• The American Academy of Pediatrics stated that "Legislation mandating parental involvement does not achieve the intended benefit of promoting family communication, but it does increase the risk of harm to the adolescent by delaying access to appropriate medical care...[M]inors should not be compelled or required to involve their parents in their decisions to obtain abortions, although they should be encouraged to discuss their pregnancies with their parents and other responsible adults."[22]
  • An American Medical Association study in 1992 showed that mandatory parental involvement laws "increase the gestational age at which the induced pregnancy termination occurs, thereby also increasing the risk associated with the procedure."[23]
  • A study of abortions by researchers at Baruch College at City University of New York showed that Texas teens who were between 17 years, 6 months old and 18 years old were 34% more likely to have an abortion in the much riskier second trimester than young women who were 18 or older when they became pregnant.[24]
  • Lawrence Finer, spokesperson for the Guttmacher Institute said: "It just shows how laws like this can lead to health risks for teens. Abortion is a safe procedure, but it's less safe later in the pregnancy." He suggest that parental involvement laws have a small effect on abortion rates compared with improved sexual education and birth control access and usage.
  • Many minors of childbearing age are sufficiently mature to make abortion decisions by themselves.[25]
  • Other Reproductive Health issues such as STD testing and treatment do not require parental consent.

Debate within the Roman Catholic Church

In 2009, Archbishop José Cardoso Sobrinho excommunicated, or rather declared excommunicated (since the canon law invoked imposes the excommunication automatically), the mother and doctors of a 9-year-old girl for carrying out an abortion on the girl's twin fetuses, after she was raped by her own stepfather, something that had been happening since she was six years old.[26] The affair shocked the Brazilian government[26] and provoked disgust from President Luiz Inácio Lula da Silva.

Pope Benedict XVI later gave a controversial speech in Angola where he appeared to blur the distinction between indirect abortion and direct abortion. He condemned all forms of abortion, even those considered to be therapeutic. This raised the eyebrows of the Vatican communications department, which re-iterated the distinction between direct and indirect abortion.[27][28]

See also


  1. ^ ProChoice.org
  2. ^ CBC Trust
  3. ^ "State Policies in Brief, An Overview of Abortion Laws" (PDF). Guttmacher Institute. 2007-05-01. http://www.guttmacher.org/statecenter/spibs/spib_OAL.pdf. Retrieved 2007-05-27. 
  4. ^ Choice on Termination of Pregnancy Act, 1996 (Act No. 92 of 1996)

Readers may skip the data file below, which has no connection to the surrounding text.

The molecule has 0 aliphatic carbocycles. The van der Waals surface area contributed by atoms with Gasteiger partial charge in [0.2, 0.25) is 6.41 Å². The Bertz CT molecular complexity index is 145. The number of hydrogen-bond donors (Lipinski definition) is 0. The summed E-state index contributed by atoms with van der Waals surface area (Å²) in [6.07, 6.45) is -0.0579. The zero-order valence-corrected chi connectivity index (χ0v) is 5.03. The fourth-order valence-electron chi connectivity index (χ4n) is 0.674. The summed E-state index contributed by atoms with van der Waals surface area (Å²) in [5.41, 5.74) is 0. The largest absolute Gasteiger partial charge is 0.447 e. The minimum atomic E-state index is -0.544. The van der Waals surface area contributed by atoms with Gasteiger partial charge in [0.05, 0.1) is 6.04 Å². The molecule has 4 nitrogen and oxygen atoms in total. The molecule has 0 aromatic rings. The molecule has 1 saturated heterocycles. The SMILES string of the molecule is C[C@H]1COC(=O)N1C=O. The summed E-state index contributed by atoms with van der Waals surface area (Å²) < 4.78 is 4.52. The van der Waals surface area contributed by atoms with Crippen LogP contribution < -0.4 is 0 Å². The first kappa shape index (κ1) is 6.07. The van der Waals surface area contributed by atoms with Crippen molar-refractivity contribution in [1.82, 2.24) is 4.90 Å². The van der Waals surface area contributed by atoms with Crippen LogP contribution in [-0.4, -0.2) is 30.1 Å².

5. ^ Christian Lawyers Association v Minister of Health and Others (Reproductive Health Alliance as amicus curiae) 2005 (1) SA 509 (T) (24 May 2004), Transvaal Provincial Division
  6. ^ "Age of Majority." West's Encyclopedia of American Law. 2nd Ed. Ed. Jeffrey Lehman and Shirelle Phelps. Gale Cengage, 2005. eNotes.com. 2006. 25 Sep, 2008 <http://www.enotes.com/wests-law-encyclopedia/ age-majority>
  7. ^ Heritage Foundation
  8. ^ Mahkorn, "Pregnancy and Sexual Assault," The Psychological Aspects of Abortion, eds. Mall & Watts, (Washington, D.C., University Publications of America, 1979) 55-69
  9. ^ "Age of Majority." West's Encyclopedia of American Law. 2nd Ed. Ed. Jeffrey Lehman and Shirelle Phelps. Gale Cengage, 2005. eNotes.com. 2006. 25 Sep, 2008 http://www.enotes.com/wests-law-encyclopedia/age-majority
  10. ^ ReligiousTolerance.org
  11. ^ Choice Matters
  12. ^ a b Pro Choice America "In Your State"
  13. ^ Detroit News: Boy faces felony in baseball bat abortion[dead link]
  14. ^ Baseball Bat Abortion Boulder Weekly
  15. ^ NARAL - Michigan
  16. ^ Pacifica Radio
  17. ^ Planned Parenthood
  18. ^ Spring Adams
  19. ^ Religious Tolerance
  20. ^ Religious Tolerance
  21. ^ CARAL Reproductive Health and right Center, "District Court Invalidates Tennessee Parental Consent for Abortions" Choice.org
  22. ^ American Academy of Pediatrics, Committee on Adolescence, "The Adolescent's Right to Confidential Care When Considering Abortion," Pediatrics, Vol. 97, # 5 (1996-MAY), Page 746.
  23. ^ American Medical Association, "Induced Termination of Pregnancy Before and After Roe v. Wade, Trends in the Mortality and Morbidity of Women," JAMA, Vol. 268, # 22 (1992-DEC), Page 3238.
  24. ^ Lisa Falkenberg: "Study: Texas parental law might lower– and delay– teen abortion" Houston Chronicle, 2006-MAR-09
  25. ^ BELLOTTI V. BAIRD, 443 U. S. 622 (1979) - Declares a Massachusetts parental consent law unconstitutional because it doesn't allow minors who are mature enough to consent to forgo parental consent requirements via a judicial bypass.
  26. ^ a b Ertelt, Steven (2008-03-05). "Brazil Catholic Church Excommunicates Doctors Who Did Abortion on Little Girl". Lifenews.com. http://www.lifenews.com/int1112.html. Retrieved 2009-03-07. 
  27. ^ Pope reiterates church ban on abortion
  28. ^ Radio Vatican

External links

In support

In opposition


  • HealthVote.org– Non-partisan Analysis of California's Proposition 85 (Parental Notification & Waiting Period for Minors' Abortions– November 2006 Election)